Well it’s been a good few months since I last wrote, so here I am, sat with a coffee (who would have thought a tea addict would become a coffee convert?!), attempting to articulate the swirls of thoughts that have been occupying my mind. For some reason, knowing where to start has been the hardest thing.
This has been a strange season, one primarily involving the relaunching of the sanitary pad project, EVERY GIRL. My feelings in this season have been confused, mixed and complicated. I am a chronic over thinker, so I guess this shouldn’t be a surprise! Seriously, if Olympic medals were awarded for over thinking, and how many angles you can consider an issue, I’d be up there in one of the top three spots!
Throughout my life, I have been following a structured plan. I’ve been in different stages of education, followed by a three year spell in the NHS where I got to use my own initiative but also followed strict guidelines and protocols. Everything we did, rightly so, had a strict lay out, a strict routine, an evidence based approach to deliver the best possible care.
I knew before I arrived in Mbale that it would be different here. I remember chatting with a colleague as I was preparing to leave the UK, asking her what I’d exactly be doing, and I received the response that she wasn’t able to tell me, and that although JENGA could help guide me, it would be for me to see how I felt my skill set could best be used here. I remember at the time being frustrated by this, but the truth is, there’s huge freedom in that. I so love that JENGA allows me the freedom to work alongside existing projects and to see, with their guidance, where I might be able to be the most useful and helpful and for their support in that journey.
But the truth is, it scares me too! As much as I hate to admit it, there’s safety in protocols and guidelines. It means that the way ahead has been thought through, considered, scientifically tested, and been found to be the best possible route, the best solution.
Don’t get me wrong, it’s a lot of fun. I’m a dreamer and love thinking through different problems and seeing if I can think of a solution. When I heard how many problems surround menstrual health management here, I loved talking through different options with my managers. It meant that instead of just hearing people’s stories, which spoke of huge inequality and injustice, that I could think about doing something practical, something which even as a drop in a vast ocean, could hopefully have some positive effects on those I met. Something that could attempt to start to think about rectifying the imbalance, or even just bring attention to it.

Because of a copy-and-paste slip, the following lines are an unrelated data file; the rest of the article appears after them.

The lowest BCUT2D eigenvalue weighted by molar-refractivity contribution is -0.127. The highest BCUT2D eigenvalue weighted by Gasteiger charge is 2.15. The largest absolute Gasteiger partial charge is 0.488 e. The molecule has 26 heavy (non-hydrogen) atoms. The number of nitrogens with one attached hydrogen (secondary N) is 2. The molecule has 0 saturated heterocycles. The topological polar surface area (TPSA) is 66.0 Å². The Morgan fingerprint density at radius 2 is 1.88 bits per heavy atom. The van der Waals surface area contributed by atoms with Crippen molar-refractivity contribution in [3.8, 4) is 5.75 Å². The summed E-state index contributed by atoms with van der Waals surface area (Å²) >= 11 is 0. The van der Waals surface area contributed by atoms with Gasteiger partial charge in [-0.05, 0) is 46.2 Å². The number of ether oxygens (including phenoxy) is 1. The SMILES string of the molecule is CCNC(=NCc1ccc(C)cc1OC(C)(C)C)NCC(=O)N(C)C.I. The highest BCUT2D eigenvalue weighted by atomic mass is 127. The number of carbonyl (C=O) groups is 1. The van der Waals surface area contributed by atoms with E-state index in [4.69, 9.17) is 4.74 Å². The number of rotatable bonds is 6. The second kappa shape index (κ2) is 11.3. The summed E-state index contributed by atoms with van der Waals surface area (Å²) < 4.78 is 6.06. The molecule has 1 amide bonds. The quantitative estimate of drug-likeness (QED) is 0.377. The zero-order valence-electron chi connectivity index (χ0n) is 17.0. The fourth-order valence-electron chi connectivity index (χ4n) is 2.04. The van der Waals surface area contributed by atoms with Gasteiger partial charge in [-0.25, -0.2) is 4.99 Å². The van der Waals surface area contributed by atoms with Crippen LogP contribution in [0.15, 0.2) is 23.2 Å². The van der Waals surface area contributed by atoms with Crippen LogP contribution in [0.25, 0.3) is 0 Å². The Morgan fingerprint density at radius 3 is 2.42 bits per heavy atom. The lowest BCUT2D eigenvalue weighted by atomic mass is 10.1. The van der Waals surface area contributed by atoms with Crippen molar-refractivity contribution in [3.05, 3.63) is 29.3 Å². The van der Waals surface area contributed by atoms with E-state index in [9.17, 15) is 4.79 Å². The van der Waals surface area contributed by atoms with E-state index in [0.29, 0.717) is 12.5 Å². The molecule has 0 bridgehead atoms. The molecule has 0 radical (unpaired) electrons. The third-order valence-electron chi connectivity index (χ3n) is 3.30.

But then it became more real, the snowball began. I shared the vision, and people so kindly bought into it and shared it with me. People like you, who so generously gave me ideas, provided a sounding board to think through different options, prayed and so generously donated. Please know that I so appreciate whatever part you have played and continue to play in that. I am so so grateful!
But it also meant that now I had to start. The first thirty training packs were put together before Christmas, ready for me to bring back samples to the UK for donors to see. The first training sessions were arranged. It was no longer a thought and a vision, but also a reality.
The snowball started to grow and gain momentum!
When people buy into the project, support it in so many different ways, it is hugely humbling and encouraging and I am so grateful. I do not want this to sound in any way like I do not appreciate the support. I do, more than you know. But I also feel responsible for your investment, whatever that is and has been. I want to be a good steward of your donations, encouragements and prayers. I want the best possible outcome.
And now, the snowball is growing ever bigger, momentum gaining ever faster. In seven weeks, we have trained 179 volunteers in five locations or organisations. It’s exciting and it’s encouraging but its also scary too. There are no protocols or guidelines already set that we can follow, no scientifically tested methods. Instead we write these as we go along, through trial and error, based on ideas, discussions with managers and those we intend to reach. It’s been a time of learning that this is ok. A time of realising when speaking to so many who have invested in this project, that you knew that this was the case. That this is what you expected when you joined the vision. I’m so grateful for your understanding and grace!
So for now we wait. We wait with excitement to see the results. We continue to train in different locations and with different organisations, in faith that it will work and we wait for the big reveal:
Do the volunteers continue to teach girls and women in their communities after we leave? If so, how many do they train? Do the girls and women like the pads and are they effective? Do they continue to make the pads and teach others to do the same?